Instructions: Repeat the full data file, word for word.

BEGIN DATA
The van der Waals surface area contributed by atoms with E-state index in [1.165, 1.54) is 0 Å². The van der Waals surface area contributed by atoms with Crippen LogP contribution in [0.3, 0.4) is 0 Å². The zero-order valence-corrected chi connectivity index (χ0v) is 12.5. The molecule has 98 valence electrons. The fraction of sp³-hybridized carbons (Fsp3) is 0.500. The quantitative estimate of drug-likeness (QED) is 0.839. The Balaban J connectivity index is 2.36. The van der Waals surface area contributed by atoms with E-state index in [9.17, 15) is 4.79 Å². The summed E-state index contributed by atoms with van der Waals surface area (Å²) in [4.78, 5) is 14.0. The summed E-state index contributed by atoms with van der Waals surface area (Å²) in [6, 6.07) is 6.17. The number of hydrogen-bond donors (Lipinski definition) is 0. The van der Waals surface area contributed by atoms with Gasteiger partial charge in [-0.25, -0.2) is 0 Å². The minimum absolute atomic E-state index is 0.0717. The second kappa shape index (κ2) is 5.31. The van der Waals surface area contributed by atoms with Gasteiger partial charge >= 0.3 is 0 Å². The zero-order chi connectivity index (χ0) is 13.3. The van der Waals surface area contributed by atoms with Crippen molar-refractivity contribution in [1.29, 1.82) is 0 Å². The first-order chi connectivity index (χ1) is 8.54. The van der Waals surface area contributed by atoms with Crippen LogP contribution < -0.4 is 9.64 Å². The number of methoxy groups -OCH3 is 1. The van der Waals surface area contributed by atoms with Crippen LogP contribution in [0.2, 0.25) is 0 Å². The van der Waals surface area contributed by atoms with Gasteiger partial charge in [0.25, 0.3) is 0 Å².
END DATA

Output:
The van der Waals surface area contributed by atoms with E-state index in [1.165, 1.54) is 0 Å². The van der Waals surface area contributed by atoms with Crippen LogP contribution in [0.3, 0.4) is 0 Å². The zero-order valence-corrected chi connectivity index (χ0v) is 12.5. The molecule has 98 valence electrons. The fraction of sp³-hybridized carbons (Fsp3) is 0.500. The quantitative estimate of drug-likeness (QED) is 0.839. The Balaban J connectivity index is 2.36. The van der Waals surface area contributed by atoms with E-state index in [9.17, 15) is 4.79 Å². The summed E-state index contributed by atoms with van der Waals surface area (Å²) in [4.78, 5) is 14.0. The summed E-state index contributed by atoms with van der Waals surface area (Å²) in [6, 6.07) is 6.17. The number of hydrogen-bond donors (Lipinski definition) is 0. The van der Waals surface area contributed by atoms with Gasteiger partial charge in [-0.25, -0.2) is 0 Å². The minimum absolute atomic E-state index is 0.0717. The second kappa shape index (κ2) is 5.31. The van der Waals surface area contributed by atoms with Gasteiger partial charge >= 0.3 is 0 Å². The zero-order chi connectivity index (χ0) is 13.3. The van der Waals surface area contributed by atoms with Crippen molar-refractivity contribution in [1.29, 1.82) is 0 Å². The first-order chi connectivity index (χ1) is 8.54. The van der Waals surface area contributed by atoms with Crippen LogP contribution < -0.4 is 9.64 Å². The number of methoxy groups -OCH3 is 1. The van der Waals surface area contributed by atoms with Crippen LogP contribution in [0.2, 0.25) is 0 Å². The van der Waals surface area contributed by atoms with Gasteiger partial charge in [0.25, 0.3) is 0 Å².